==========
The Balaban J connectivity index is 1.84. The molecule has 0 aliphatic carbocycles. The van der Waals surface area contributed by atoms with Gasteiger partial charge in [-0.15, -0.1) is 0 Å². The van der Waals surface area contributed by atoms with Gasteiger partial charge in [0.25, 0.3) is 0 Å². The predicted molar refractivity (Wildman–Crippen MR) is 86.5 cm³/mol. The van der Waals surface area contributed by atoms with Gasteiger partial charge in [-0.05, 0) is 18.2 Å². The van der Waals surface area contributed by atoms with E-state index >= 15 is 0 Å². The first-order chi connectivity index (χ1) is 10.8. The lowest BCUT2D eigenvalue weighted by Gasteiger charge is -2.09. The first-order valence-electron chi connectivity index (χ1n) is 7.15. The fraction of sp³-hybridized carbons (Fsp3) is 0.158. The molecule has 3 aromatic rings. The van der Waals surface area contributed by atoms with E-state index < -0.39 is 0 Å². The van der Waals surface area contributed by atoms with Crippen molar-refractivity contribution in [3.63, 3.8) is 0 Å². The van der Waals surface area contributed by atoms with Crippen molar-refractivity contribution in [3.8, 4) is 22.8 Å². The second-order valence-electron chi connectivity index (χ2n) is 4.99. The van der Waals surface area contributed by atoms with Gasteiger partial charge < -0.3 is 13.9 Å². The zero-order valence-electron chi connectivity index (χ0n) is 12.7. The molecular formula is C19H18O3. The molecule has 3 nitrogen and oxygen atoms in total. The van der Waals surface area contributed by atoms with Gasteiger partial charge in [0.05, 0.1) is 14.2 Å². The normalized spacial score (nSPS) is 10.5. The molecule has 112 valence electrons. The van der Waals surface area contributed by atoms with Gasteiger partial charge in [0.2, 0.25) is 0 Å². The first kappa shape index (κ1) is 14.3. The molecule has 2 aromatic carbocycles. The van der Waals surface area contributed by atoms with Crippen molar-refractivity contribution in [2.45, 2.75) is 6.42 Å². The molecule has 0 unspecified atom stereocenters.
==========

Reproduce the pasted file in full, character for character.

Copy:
The Balaban J connectivity index is 1.84. The molecule has 0 aliphatic carbocycles. The van der Waals surface area contributed by atoms with Gasteiger partial charge in [-0.15, -0.1) is 0 Å². The van der Waals surface area contributed by atoms with Gasteiger partial charge in [0.25, 0.3) is 0 Å². The predicted molar refractivity (Wildman–Crippen MR) is 86.5 cm³/mol. The van der Waals surface area contributed by atoms with Gasteiger partial charge in [-0.05, 0) is 18.2 Å². The van der Waals surface area contributed by atoms with E-state index >= 15 is 0 Å². The first-order chi connectivity index (χ1) is 10.8. The lowest BCUT2D eigenvalue weighted by Gasteiger charge is -2.09. The first-order valence-electron chi connectivity index (χ1n) is 7.15. The fraction of sp³-hybridized carbons (Fsp3) is 0.158. The molecule has 3 aromatic rings. The van der Waals surface area contributed by atoms with E-state index < -0.39 is 0 Å². The van der Waals surface area contributed by atoms with Crippen molar-refractivity contribution in [3.63, 3.8) is 0 Å². The van der Waals surface area contributed by atoms with Crippen molar-refractivity contribution in [3.8, 4) is 22.8 Å². The second-order valence-electron chi connectivity index (χ2n) is 4.99. The van der Waals surface area contributed by atoms with Gasteiger partial charge < -0.3 is 13.9 Å². The zero-order valence-electron chi connectivity index (χ0n) is 12.7. The molecular formula is C19H18O3. The molecule has 3 nitrogen and oxygen atoms in total. The van der Waals surface area contributed by atoms with Gasteiger partial charge in [0.05, 0.1) is 14.2 Å². The normalized spacial score (nSPS) is 10.5. The molecule has 112 valence electrons. The van der Waals surface area contributed by atoms with Gasteiger partial charge in [0.2, 0.25) is 0 Å². The first kappa shape index (κ1) is 14.3. The molecule has 2 aromatic carbocycles. The van der Waals surface area contributed by atoms with Crippen molar-refractivity contribution in [2.45, 2.75) is 6.42 Å². The molecule has 0 unspecified atom stereocenters.